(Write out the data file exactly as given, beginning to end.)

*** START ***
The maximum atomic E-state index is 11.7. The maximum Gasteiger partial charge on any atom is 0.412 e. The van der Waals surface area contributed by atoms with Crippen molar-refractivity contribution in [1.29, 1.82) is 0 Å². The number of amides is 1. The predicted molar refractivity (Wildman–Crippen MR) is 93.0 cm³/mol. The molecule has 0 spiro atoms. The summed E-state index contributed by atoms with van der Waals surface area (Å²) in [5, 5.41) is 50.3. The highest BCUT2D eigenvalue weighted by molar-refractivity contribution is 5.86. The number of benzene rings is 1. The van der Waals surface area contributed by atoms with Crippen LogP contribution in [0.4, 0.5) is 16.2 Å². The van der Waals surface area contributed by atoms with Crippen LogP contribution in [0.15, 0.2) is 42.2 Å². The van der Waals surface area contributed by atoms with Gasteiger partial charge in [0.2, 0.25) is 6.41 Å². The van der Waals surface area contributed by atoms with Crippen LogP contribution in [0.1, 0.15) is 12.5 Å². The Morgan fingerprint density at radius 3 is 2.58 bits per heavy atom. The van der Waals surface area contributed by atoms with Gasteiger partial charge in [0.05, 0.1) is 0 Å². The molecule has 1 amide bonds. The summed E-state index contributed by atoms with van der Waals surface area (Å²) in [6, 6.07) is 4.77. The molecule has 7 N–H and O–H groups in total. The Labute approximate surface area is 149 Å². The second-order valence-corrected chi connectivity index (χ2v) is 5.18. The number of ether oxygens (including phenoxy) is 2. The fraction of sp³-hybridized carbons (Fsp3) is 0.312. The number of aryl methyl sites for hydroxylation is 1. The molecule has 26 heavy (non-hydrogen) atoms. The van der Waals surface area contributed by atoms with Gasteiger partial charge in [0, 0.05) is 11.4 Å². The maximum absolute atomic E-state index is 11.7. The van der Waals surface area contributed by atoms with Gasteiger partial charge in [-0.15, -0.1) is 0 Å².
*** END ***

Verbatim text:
The maximum atomic E-state index is 11.7. The maximum Gasteiger partial charge on any atom is 0.412 e. The van der Waals surface area contributed by atoms with Crippen molar-refractivity contribution in [1.29, 1.82) is 0 Å². The number of amides is 1. The predicted molar refractivity (Wildman–Crippen MR) is 93.0 cm³/mol. The molecule has 0 spiro atoms. The summed E-state index contributed by atoms with van der Waals surface area (Å²) in [5, 5.41) is 50.3. The highest BCUT2D eigenvalue weighted by molar-refractivity contribution is 5.86. The number of benzene rings is 1. The van der Waals surface area contributed by atoms with Crippen LogP contribution in [0.4, 0.5) is 16.2 Å². The van der Waals surface area contributed by atoms with Crippen LogP contribution in [0.15, 0.2) is 42.2 Å². The van der Waals surface area contributed by atoms with Gasteiger partial charge in [0.2, 0.25) is 6.41 Å². The van der Waals surface area contributed by atoms with Crippen LogP contribution in [0.1, 0.15) is 12.5 Å². The Morgan fingerprint density at radius 3 is 2.58 bits per heavy atom. The van der Waals surface area contributed by atoms with Gasteiger partial charge in [0.05, 0.1) is 0 Å². The molecule has 1 amide bonds. The summed E-state index contributed by atoms with van der Waals surface area (Å²) in [6, 6.07) is 4.77. The molecule has 7 N–H and O–H groups in total. The Labute approximate surface area is 149 Å². The second-order valence-corrected chi connectivity index (χ2v) is 5.18. The number of ether oxygens (including phenoxy) is 2. The fraction of sp³-hybridized carbons (Fsp3) is 0.312. The number of aryl methyl sites for hydroxylation is 1. The molecule has 26 heavy (non-hydrogen) atoms. The van der Waals surface area contributed by atoms with Gasteiger partial charge in [0, 0.05) is 11.4 Å². The maximum absolute atomic E-state index is 11.7. The van der Waals surface area contributed by atoms with Gasteiger partial charge in [-0.15, -0.1) is 0 Å².